TAITherm v13.1 contains several new features and upgrades that will boost your simulation capabilities and improve your workflow. Below is an overview of what we have included in the new releases.
Moisture Transport feature
Track moisture transportation and accumulation with the moisture transport feature. Understand how moisture moves through permeable layers and predict how it accrues in layers and on surfaces. You can create more accurate human models, understand latent heat in fabric layers, and model moisture storage in seat models.
Berkeley Comfort enhancements
We’ve refactored our implementation of the Berkeley Comfort model to align with the most recent research publications. The changes include adding new segments for the neck, face, and breath; and implementing the overall sensation “smoothing” algorithm to even out multiple sensation states which influences overall sensation. These changes provide you with in-depth sensation and comfort results and improved simulation accuracy and resolution.
Improved battery setup
Using the intuitive user interface, you can set up battery models with ease. Reduce model setup time and remove the margin for error by setting up your battery model in the main application.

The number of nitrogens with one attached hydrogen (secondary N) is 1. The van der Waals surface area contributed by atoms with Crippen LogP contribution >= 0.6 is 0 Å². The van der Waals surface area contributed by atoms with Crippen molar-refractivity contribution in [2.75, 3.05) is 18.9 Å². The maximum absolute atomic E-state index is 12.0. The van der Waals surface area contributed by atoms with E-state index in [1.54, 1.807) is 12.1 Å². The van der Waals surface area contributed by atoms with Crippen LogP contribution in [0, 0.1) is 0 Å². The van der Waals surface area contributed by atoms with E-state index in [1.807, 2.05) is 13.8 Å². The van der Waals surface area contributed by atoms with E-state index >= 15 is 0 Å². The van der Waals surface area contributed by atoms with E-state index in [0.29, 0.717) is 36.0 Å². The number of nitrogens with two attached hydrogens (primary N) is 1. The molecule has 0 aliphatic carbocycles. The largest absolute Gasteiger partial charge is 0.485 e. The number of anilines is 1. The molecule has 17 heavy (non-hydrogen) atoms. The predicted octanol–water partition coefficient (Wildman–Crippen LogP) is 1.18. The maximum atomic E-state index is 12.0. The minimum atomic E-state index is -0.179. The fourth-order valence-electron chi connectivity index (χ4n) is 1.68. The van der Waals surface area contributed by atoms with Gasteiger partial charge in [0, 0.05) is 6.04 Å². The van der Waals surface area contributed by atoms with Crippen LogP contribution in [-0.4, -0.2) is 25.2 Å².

Exhaust stream enhancements
By extending convection correlations so they can be used at low and zero mass flow rates, the exhaust stream will allow for faster, more accurate results and extends the range of validity. This is especially useful for those doing key-off or hot shutdown scenarios with exhaust streams.
Improved application performance
We’ve decreased the amount of memory required by the application, speeding part selection, and decreasing the amount of time required to load the design temperature table in the post-processor. We will continue to support larger models and improve our customers’ efficiency.
Re-use 3D solid mesh from FEA
Re-use your 3D-mesh from structural analysis even when neighboring cells have different shapes at the interface (i.e. tetrahedrons which have triangular faces sharing three vertices with hexahedrons which have quadrilateral faces). These neighboring elements transfer loads in finite element solvers because of the shared vertices but are not technically neighbors by the definition used in finite difference or finite volume methods (which rely on shared faces rather than only shared corners). TAITherm will now compute conduction between these types of neighbors, saving you time by re-using meshes that were originally created for structural analyses.